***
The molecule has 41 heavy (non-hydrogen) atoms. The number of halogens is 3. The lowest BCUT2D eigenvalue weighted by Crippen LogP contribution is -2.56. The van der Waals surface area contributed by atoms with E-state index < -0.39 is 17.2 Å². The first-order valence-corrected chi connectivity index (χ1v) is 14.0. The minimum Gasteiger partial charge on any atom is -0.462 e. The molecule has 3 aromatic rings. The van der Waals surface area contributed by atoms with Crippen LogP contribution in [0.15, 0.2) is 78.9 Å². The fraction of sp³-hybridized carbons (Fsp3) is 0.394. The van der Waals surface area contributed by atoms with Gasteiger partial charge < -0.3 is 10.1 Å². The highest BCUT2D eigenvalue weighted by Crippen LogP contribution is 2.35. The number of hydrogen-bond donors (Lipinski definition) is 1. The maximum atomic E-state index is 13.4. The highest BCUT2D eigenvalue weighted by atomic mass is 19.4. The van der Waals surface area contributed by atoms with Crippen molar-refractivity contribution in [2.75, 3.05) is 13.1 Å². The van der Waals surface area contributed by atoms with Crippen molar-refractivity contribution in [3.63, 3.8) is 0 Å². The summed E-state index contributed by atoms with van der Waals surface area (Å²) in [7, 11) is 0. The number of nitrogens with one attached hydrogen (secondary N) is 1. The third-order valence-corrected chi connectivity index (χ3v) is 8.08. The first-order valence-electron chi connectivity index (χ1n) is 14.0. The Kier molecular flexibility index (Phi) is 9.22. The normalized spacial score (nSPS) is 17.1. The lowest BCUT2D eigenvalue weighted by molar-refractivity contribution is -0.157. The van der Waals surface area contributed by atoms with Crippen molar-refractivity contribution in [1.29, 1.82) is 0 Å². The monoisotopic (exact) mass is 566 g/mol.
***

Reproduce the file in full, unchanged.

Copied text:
The molecule has 41 heavy (non-hydrogen) atoms. The number of halogens is 3. The lowest BCUT2D eigenvalue weighted by Crippen LogP contribution is -2.56. The van der Waals surface area contributed by atoms with E-state index < -0.39 is 17.2 Å². The first-order valence-corrected chi connectivity index (χ1v) is 14.0. The minimum Gasteiger partial charge on any atom is -0.462 e. The molecule has 3 aromatic rings. The van der Waals surface area contributed by atoms with Crippen LogP contribution in [0.15, 0.2) is 78.9 Å². The fraction of sp³-hybridized carbons (Fsp3) is 0.394. The van der Waals surface area contributed by atoms with Gasteiger partial charge < -0.3 is 10.1 Å². The highest BCUT2D eigenvalue weighted by Crippen LogP contribution is 2.35. The number of hydrogen-bond donors (Lipinski definition) is 1. The maximum atomic E-state index is 13.4. The highest BCUT2D eigenvalue weighted by atomic mass is 19.4. The van der Waals surface area contributed by atoms with Crippen molar-refractivity contribution in [2.75, 3.05) is 13.1 Å². The van der Waals surface area contributed by atoms with Crippen molar-refractivity contribution in [3.63, 3.8) is 0 Å². The summed E-state index contributed by atoms with van der Waals surface area (Å²) in [7, 11) is 0. The number of nitrogens with one attached hydrogen (secondary N) is 1. The third-order valence-corrected chi connectivity index (χ3v) is 8.08. The first-order valence-electron chi connectivity index (χ1n) is 14.0. The Kier molecular flexibility index (Phi) is 9.22. The normalized spacial score (nSPS) is 17.1. The lowest BCUT2D eigenvalue weighted by molar-refractivity contribution is -0.157. The van der Waals surface area contributed by atoms with Crippen molar-refractivity contribution in [1.29, 1.82) is 0 Å². The monoisotopic (exact) mass is 566 g/mol.